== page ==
The desirability of removing the foregoing described contaminating influences is well-known within the art of petroleum refining, and, heretofore, two principal approaches have been advanced: liquid phase hydrogenation and vapor phase hydrocracking. In the former type of process, the oil is passed upwardly in liquid phase and in admixture with hydrogen through a fixed bed, or slurry of sub-divided catalyst. Although perhaps effective in removing oil-soluble organo-metallic complexes, such a process is relatively ineffective with respect to the oil-insoluble asphaltenes which are colloidally dispersed within the charge stock. Since the hydrogenation zone is at an elevated temperature, the retention of these unconverted asphaltenes, suspended in a free liquid-phase oil for an extended period of time, results in polymerization, causing conversion thereof to become substantially more diflicult. On the other hand, vapor phase hydrocracking is carried out either with a fixed bed, or an expanded bed system at temperatures substantially above about 950 F. While this technique obviates to some extent the drawbacks of liquid phase hydrogenation, it is not suited to treating heavy hydrocarbon fractions due to their non-volatility which causes coke formation, with the result that the catalystic composite succumbs to rapid deactivation; this requires a large capacity catalyst regeneration system in order to implement the process on a continuous basis. Since the rate of difiusion of the oil-insoluble asphaltenes is significantly lower than that of dissolved molecules of approximately the same molecular size, a fixed bed process in which the charge stock and hydrogen are passed in a downwardly direction has been thought to be highly impractical. Selective hydrorefining and/or hydrocracking of a wide boiling range charge stock is not easily obtained and excessive amounts of light gases are produced at the expense of more valuable normally liquid hydrocarbons. The deposition of excessive quantities of gummy carbonaceous material results in plugging of fixed catalyst beds, as well as restriction of the recirculation in fluidized catalyst systems.
The object of the present invention is to provide a continuous process for hydrorefining an asphaltene-containing charge stock, such as a petroleum crude oil, atmospheric tower bottoms product or vacuum tower bottoms, which process may 'be conducted continuously without incurring the detrimental effects otherwise experienced. As hereinafter indicated, this object is accomplished through the cyclic feeding of a selective solvent to elfect the dissolution of the asphaltenic material which has resulted in gummy carbonaceous deposits to form upon the catalyst disposed within the reaction zone. This selective solvent is a hydrocarbon fraction separated from the liquid product resulting from the initial processing of the charge stock; such a hydrocarbon fraction is capable of transferring hydrogen from itself to the asphaltenes, thereby converting the same to pentane-soluble hydrocarbon products, and furthermore is stable to thermal cracking at elevated temperatures up to about 425 C. The utilization of such a solvent permits the subsequent hydrorefining reactions to be effected at high severity conditions of operation, thereby effecting a significant degree of hydrocracking to increase the yield of lower boiling hydrocarbon products, various selective fractions of which have significantly decreased nitrogen and sulfur concentrations.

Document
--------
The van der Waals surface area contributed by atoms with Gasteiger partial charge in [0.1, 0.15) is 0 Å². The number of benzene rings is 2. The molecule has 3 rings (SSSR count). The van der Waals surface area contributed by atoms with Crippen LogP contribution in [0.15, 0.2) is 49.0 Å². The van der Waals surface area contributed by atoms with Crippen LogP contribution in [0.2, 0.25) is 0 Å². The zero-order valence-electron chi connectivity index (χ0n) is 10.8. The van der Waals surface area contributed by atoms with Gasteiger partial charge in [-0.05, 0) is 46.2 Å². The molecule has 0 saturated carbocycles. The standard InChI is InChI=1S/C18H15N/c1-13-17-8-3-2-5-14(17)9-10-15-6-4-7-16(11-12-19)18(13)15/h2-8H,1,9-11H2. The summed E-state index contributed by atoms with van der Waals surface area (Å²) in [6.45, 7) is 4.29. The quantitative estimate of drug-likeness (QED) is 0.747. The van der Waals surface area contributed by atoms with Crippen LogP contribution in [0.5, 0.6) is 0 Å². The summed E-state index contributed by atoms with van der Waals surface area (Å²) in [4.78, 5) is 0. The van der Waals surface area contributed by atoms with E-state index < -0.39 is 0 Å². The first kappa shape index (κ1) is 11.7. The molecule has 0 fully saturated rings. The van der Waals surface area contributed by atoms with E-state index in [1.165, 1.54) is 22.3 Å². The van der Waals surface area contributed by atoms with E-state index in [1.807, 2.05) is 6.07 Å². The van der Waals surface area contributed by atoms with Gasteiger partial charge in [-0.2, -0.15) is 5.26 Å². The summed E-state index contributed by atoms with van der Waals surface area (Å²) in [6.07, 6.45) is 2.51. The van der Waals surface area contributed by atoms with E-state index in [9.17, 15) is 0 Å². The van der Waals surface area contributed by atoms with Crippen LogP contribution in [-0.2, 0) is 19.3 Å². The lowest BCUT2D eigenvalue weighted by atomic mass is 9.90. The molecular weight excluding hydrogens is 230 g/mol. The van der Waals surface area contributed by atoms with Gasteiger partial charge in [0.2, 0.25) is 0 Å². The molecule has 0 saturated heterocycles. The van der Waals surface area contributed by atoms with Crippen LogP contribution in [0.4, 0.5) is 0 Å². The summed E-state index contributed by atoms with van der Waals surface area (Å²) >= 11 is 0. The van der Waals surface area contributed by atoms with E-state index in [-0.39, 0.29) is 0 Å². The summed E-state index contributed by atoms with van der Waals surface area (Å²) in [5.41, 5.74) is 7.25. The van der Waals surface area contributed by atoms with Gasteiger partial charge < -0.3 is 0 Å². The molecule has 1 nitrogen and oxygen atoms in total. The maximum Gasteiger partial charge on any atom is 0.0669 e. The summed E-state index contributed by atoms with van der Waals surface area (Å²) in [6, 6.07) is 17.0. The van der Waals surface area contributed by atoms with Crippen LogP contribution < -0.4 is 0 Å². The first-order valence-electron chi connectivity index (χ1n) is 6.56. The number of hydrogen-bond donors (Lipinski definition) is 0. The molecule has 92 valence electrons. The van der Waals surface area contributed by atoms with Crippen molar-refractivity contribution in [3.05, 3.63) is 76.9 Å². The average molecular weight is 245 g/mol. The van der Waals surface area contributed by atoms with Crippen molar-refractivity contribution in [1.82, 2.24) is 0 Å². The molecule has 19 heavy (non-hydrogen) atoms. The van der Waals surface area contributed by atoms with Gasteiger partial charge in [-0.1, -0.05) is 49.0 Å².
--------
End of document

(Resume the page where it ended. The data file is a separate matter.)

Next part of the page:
Therefore, in a broad embodiment, the present invention relates to a process for hydrorefining an asphaltenic charge stock, which process comprises the steps of: (a) reacting said charge stock and hydrogen in a first reaction zone containing a hydrorefining catalyst; (b) separating the resulting first zone product effluent to provide a first hydrocarbon fraction having an initial boiling point of at least about 650 F.; (c) commingling said first fraction with hydrogen and reacting the resulting mixture in a second reaction zone containing a hydrorefining catalyst; (d) separating the resulting second zone product eflluent to provide a second hydrocarbon fraction having an initial boiling point of at least about 650 F.; (e) recycling said second fraction to said first reaction zone; (f) discontinuing the fiow of charge stock to said first reaction zone, when the catalyst disposed therein becomes deactivated as a result of the asphaltenes in said charge stock, and introducing said charge stock to said second reaction zone; and (g) discontinuing the flow of charge stock to said second reaction zone, when the catalyst disposed therein becomes deactivated as a result of the asphaltenes in said charge stock, and reintroducing said charge stock to said first reaction zone.
The process described in the foregoing embodiment is further characterized in that the first and second reaction zones are maintained at a temperature within the range of about 300 C. to about 525 0., preferably with an upper limit of about 500 C. During that period of operation when the asphaltene-containing charge stock is being processed, the hydrorefining reaction zone temperature is generally within the range of about 425 C. to about 500 C. The first hydrocarbon fraction and hydrogen are reacted in the second hydrorefining reaction zone at a lower temperature, from about 300 C. to about 425 C. Both reaction zones are maintained under an imposed hydrogen pressure Within the range of from about 1000 to about 5000 pounds per square inch, and the rate of the charge stock to the reaction zone is generally greater than a weight hourly space velocity of 1.5. In the present specification and the appended claims, the term weight hourly space velocity is defined as the weight of hydrocarbon charge per hour per weight of catalyst disposed within the reaction zone. The quantity of the second cycle oil fraction being recycled to combine with the charge stock and hydrogen, is such that the volumetric ratio of said second oil fraction to said charge stock is from about 1:4 to about 2: 1.